“I was stunned,” King said. He recalled the Christmas party in 2007 when Schaefer shared his intention to run for Senate as a Republican.
“But you’re not a Republican!” King remembered saying. The revelation underscored what their relationship had been, and would continue to be, about: Music. Friendship. Not politics.
Schaefer, unfazed by his friend’s surprise, asked him to put up a yard sign with his name on it. King agreed without hesitation.
“But that does mean I’ll have to put up an Obama sign right next to yours,” he warned. As long as his own name was up there, Schaefer said, he didn’t mind a bit.
Schaefer said he always has been fiscally conservative, and he has long held an interest in politics. After taking a year off from college to backpack through Europe, he returned to MU to study geopolitics. But the professor he had hoped would become his mentor retired, so Schaefer shifted to physical geography, instead. This eventually led to his interest in environmental law.
While in college, Schaefer met Stacia Wyrick. He eventually traded the Blue Note for law school and music for love. He sold his last guitar — a Rickenbacker 4001 — to buy an engagement ring, a square diamond from Betz Jewelers on Broadway. Soon after, the two were bound for Vermont.
Stacia Schaefer got into design at a small, elite publishing house. Kurt Schaefer earned a juris doctorate in 1995 and a master’s in environmental law, magna cum laude, in 1996.
Politics & policy
In many ways, Schaefer’s path of career and family provided the tempo for his evolving political identity.
“Lawyers deal with the law, which is just codification of public policy. They’re all amateur political experts. And every lawyer thinks they know how to run a campaign. And they don’t, by the way,” he said.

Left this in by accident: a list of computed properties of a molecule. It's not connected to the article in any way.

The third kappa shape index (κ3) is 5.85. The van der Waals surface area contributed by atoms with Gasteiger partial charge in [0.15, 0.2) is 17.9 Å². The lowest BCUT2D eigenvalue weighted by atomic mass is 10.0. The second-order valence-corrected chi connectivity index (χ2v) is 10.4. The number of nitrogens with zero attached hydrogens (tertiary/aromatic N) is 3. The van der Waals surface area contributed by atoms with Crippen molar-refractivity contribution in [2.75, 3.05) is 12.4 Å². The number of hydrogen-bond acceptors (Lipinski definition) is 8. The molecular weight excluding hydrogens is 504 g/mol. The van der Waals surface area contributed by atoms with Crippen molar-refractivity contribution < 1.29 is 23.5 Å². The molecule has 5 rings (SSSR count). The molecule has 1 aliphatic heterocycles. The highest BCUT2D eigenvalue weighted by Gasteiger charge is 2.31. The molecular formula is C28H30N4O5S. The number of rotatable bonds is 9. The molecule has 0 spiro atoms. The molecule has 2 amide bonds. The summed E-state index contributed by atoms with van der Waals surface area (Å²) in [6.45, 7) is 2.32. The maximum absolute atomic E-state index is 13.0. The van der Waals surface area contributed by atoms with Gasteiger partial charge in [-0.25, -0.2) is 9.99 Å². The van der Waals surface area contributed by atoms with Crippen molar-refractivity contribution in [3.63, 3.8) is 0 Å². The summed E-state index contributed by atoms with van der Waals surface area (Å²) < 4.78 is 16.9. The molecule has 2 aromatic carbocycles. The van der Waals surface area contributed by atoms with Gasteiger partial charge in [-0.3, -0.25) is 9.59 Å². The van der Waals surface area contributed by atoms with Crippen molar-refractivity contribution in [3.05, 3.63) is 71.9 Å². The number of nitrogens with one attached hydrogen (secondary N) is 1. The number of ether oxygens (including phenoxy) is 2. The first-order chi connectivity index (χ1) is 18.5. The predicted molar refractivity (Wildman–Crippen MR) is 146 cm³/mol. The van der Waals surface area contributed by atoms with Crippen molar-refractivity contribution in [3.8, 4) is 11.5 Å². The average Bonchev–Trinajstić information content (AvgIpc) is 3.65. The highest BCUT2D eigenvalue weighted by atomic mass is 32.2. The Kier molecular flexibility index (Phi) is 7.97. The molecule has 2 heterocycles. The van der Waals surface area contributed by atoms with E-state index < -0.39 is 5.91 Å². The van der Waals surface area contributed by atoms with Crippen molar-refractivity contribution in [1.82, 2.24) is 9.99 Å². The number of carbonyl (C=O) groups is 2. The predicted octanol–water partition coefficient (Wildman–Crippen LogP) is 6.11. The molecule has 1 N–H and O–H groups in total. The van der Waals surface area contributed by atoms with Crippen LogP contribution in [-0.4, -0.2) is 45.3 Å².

But he would learn this later. First, he had another surprise in store.
Schaefer had taken a job with the attorney general’s office, assuming he’d be placed in the environmental division. Instead, they placed him — over much protest — in criminal prosecution, which he was sure he wouldn’t like. Within two months, Schaefer was converted.
“You’re in court all the time, and it’s you and a judge and a jury, and you’re on your own,” he said. “I like the adrenaline. I like the fact that everything is live and spontaneous.”
The Schaefers started their family while he was working at the attorney general’s office, and as their children grew, he began to look at public policy in still another way. Their children attended a magnet school where the curriculum for each student was built around an Individually Guided Education plan, or IGE. If a kindergartner already understood math, he could study with the first-graders, for example.
“But with MAP testing and No Child Left Behind, that took away some of that flexibility,” Schaefer said. “Instead, all third-graders have to be operating on the same page. It makes you wonder whether it’s a good idea,” he said. “And it’s not.”
Rather than protest educational regulations, Schaefer wanted to be in a position to change them.
He likens his role as a senator to that of a prosecuting attorney: “You just have to learn the facts, remember them and craft that into an argument,” he said.
To learn those facts, Schaefer tunes his ear.
Kristin Sohl has worked with Schaefer and other legislators in her role as a child health advocate. She is a pediatrician and medical director of MU’s Thompson Center for Autism and Neurodevelopmental Disorders. She also created a program called Community Advocacy Through Resident Education, or CARE, which connects medical residents with legislators to talk about child health in Missouri.
“Legislators have said to me that plumbers unions have better advocacy in the statehouse,” she said. And when doctors do talk to lawmakers, she said, it tends to be about reimbursements or tort reform instead of health.
“The idea is to break the ice, to keep doctors from being nervous about talking to legislators down the road,” she said. Running the program keeps Sohl in touch with legislators, too.
She asks each legislator to meet about four times a year with one resident. Most of the time, she said, they’ll spend up to an hour. Schaefer has participated from the start, as have Chris Kelly and Stephen Webber, both Democratic Missouri House representatives for Boone County. Still also participated in the program early on, Sohl said.
“Kurt Schaefer has always been an absolute advocate for children,” Sohl said. “He meets with us, and is always willing to step up. He listens to residents and helps us navigate the Capitol and the legislative process.”